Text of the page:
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Pertussis (whooping cough) general information

Pertussis, or whooping cough, is a highly contagious respiratory illness spread by coughing and sneezing. It affects people of all ages but can be most serious in infants and those with chronic diseases.

The early symptoms are similar to a common cold: runny nose, sneezing, low-grade fever and coughing. After 1-2 weeks, the cough often gets worse, changing from a dry, hacking cough to bursts of uncontrollable, sometimes violent, coughing. During a coughing episode, it might be temporarily impossible to take a breath because of the intensity and repetition of the coughs. When finally able to breathe, the person might take a sudden gasp of air, which can cause a “whooping” sound. Vomiting and exhaustion can often follow a coughing spell. For more information about pertussis, call 859-899-5222.

The health department recommends preventive antibiotics for high-risk people who are exposed to pertussis. This includes people with a chronic illness or weakened immune system and those who live in households with the following: a family member with a chronic illness or weakened immune system, an infant or a pregnant woman.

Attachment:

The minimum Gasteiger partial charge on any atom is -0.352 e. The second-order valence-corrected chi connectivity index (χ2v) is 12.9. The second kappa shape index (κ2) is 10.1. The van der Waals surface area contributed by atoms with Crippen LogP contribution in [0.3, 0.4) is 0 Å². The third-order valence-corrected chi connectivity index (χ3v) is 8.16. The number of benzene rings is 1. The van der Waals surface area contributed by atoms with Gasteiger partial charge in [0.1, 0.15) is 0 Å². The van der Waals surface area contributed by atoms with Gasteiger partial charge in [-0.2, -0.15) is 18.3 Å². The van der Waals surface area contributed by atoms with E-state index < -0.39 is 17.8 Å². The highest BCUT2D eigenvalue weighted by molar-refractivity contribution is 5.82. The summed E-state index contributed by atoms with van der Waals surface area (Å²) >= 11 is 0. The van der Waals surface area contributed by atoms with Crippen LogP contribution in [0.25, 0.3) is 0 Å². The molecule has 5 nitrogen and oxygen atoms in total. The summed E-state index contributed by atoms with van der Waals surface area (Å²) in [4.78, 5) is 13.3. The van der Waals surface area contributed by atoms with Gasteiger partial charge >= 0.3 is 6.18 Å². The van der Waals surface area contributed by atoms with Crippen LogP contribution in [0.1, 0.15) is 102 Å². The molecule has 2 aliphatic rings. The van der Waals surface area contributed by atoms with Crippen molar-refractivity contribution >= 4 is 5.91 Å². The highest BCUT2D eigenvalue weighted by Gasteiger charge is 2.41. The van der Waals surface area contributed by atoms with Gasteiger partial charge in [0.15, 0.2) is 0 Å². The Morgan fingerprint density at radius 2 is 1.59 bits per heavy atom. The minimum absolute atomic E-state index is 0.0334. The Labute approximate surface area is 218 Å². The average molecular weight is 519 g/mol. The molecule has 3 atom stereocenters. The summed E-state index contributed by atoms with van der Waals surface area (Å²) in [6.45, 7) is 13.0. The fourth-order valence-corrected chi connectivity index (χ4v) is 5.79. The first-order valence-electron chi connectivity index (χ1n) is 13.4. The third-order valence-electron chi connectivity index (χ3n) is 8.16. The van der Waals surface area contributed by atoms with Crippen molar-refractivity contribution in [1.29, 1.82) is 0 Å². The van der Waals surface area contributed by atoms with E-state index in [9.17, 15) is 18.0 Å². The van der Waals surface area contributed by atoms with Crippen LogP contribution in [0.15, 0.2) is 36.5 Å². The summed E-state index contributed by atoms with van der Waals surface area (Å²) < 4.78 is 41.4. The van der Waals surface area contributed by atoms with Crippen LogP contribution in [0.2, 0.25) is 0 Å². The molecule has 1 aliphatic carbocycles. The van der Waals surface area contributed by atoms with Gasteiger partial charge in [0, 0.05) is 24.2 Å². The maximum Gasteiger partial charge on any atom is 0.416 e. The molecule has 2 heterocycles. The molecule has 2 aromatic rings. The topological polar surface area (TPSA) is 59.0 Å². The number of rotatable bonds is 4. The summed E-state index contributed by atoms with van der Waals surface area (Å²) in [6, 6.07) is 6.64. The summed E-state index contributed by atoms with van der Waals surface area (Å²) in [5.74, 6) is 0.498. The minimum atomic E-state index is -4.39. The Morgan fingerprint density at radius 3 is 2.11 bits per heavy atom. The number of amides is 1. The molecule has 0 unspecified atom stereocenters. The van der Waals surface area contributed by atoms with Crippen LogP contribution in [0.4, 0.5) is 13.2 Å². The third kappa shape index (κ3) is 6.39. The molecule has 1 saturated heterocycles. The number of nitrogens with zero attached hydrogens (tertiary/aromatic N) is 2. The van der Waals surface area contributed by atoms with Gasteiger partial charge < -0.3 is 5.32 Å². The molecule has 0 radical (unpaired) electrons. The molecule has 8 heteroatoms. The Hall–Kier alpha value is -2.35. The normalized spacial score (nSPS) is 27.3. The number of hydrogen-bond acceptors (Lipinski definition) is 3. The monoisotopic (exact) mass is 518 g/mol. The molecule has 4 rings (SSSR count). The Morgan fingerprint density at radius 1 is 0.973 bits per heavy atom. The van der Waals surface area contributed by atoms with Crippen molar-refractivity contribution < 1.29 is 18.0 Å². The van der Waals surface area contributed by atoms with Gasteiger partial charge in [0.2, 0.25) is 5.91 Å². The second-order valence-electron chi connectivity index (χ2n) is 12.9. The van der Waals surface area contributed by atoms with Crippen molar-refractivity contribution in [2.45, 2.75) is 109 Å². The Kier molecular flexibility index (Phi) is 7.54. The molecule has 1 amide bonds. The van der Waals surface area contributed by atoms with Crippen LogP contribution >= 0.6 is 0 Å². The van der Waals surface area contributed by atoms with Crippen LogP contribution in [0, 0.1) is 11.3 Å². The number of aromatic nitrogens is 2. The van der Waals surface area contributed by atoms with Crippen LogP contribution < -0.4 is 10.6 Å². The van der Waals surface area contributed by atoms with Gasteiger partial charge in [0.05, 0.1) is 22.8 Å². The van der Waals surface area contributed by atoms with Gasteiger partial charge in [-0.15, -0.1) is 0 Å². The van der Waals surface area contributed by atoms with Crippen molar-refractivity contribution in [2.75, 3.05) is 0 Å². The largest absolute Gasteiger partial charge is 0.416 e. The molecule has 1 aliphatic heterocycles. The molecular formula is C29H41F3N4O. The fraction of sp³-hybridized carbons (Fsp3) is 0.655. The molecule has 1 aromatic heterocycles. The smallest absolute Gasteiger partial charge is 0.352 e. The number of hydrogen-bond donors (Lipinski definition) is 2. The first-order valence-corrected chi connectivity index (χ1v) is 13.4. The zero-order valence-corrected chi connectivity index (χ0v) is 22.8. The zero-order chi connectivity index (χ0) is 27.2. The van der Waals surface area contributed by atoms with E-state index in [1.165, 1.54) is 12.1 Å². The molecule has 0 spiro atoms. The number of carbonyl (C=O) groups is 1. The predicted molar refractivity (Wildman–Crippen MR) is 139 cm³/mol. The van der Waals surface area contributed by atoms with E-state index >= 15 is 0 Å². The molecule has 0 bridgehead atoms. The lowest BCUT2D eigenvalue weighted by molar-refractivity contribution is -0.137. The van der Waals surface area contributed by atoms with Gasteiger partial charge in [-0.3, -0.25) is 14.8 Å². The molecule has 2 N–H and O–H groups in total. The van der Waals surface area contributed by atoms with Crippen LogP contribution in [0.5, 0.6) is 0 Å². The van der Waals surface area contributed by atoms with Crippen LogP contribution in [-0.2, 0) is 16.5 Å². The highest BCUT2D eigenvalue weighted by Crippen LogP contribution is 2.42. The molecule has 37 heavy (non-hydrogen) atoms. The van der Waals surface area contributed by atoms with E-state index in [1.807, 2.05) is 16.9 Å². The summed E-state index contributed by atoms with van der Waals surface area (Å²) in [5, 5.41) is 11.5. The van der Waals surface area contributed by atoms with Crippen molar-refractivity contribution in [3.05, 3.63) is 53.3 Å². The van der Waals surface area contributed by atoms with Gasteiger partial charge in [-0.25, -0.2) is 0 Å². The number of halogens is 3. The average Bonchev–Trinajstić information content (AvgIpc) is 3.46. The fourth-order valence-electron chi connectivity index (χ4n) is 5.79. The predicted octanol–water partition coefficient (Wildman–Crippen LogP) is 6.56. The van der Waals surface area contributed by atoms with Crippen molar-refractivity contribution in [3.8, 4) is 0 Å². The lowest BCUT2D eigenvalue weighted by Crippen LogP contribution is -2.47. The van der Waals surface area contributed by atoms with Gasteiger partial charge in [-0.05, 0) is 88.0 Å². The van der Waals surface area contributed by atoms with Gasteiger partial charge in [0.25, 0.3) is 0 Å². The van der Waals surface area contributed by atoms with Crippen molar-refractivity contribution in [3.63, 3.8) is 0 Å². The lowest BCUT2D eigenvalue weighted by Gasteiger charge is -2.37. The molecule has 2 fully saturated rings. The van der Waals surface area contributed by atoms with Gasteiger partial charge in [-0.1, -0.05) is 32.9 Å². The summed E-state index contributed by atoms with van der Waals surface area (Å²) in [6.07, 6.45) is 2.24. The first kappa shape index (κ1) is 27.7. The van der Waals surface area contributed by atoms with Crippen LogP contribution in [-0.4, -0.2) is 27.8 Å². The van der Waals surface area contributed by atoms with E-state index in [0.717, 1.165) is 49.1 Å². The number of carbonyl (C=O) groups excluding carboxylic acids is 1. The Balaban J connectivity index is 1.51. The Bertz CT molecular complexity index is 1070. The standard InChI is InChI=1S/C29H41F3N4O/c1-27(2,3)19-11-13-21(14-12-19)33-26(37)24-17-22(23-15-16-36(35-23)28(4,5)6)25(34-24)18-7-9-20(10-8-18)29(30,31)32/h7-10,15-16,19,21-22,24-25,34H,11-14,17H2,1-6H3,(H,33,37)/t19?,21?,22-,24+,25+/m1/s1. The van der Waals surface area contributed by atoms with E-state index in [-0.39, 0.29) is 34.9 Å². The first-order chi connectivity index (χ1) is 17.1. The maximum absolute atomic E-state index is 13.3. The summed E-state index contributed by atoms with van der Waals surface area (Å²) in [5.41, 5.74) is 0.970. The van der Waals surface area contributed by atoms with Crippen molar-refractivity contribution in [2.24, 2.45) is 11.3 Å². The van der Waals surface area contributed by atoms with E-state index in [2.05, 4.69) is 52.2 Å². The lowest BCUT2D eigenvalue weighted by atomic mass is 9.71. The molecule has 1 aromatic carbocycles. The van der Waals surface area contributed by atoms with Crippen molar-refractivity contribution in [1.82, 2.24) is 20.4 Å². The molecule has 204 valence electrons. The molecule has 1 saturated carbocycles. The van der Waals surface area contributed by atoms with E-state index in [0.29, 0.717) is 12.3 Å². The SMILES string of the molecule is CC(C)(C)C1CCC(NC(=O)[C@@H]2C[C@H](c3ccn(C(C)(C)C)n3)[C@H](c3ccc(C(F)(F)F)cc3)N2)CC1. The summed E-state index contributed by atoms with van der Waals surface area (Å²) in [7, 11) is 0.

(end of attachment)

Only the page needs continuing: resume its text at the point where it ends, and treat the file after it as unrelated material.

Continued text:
Any children with symptoms of pertussis should stay home from school/daycare and visit their health care provider for evaluation, even if they have previously been vaccinated. If found to have probable or confirmed pertussis, they should remain out of school/daycare until completion of their antibiotics.

The vaccine against pertussis is part of the routine childhood vaccination series and is required for school entry. A booster dose, called Tdap, is required for children entering middle school. Anyone 11 years of age and older who has not received the Tdap vaccine should call their primary care provider or the health department at 859-288-2483 for information about vaccine availability. At the health department, these will be same-day appointments (no walk-ins), depending on eligibility.

The vaccine is effective, however immunity may decrease over time, making the booster important for older children and adults.

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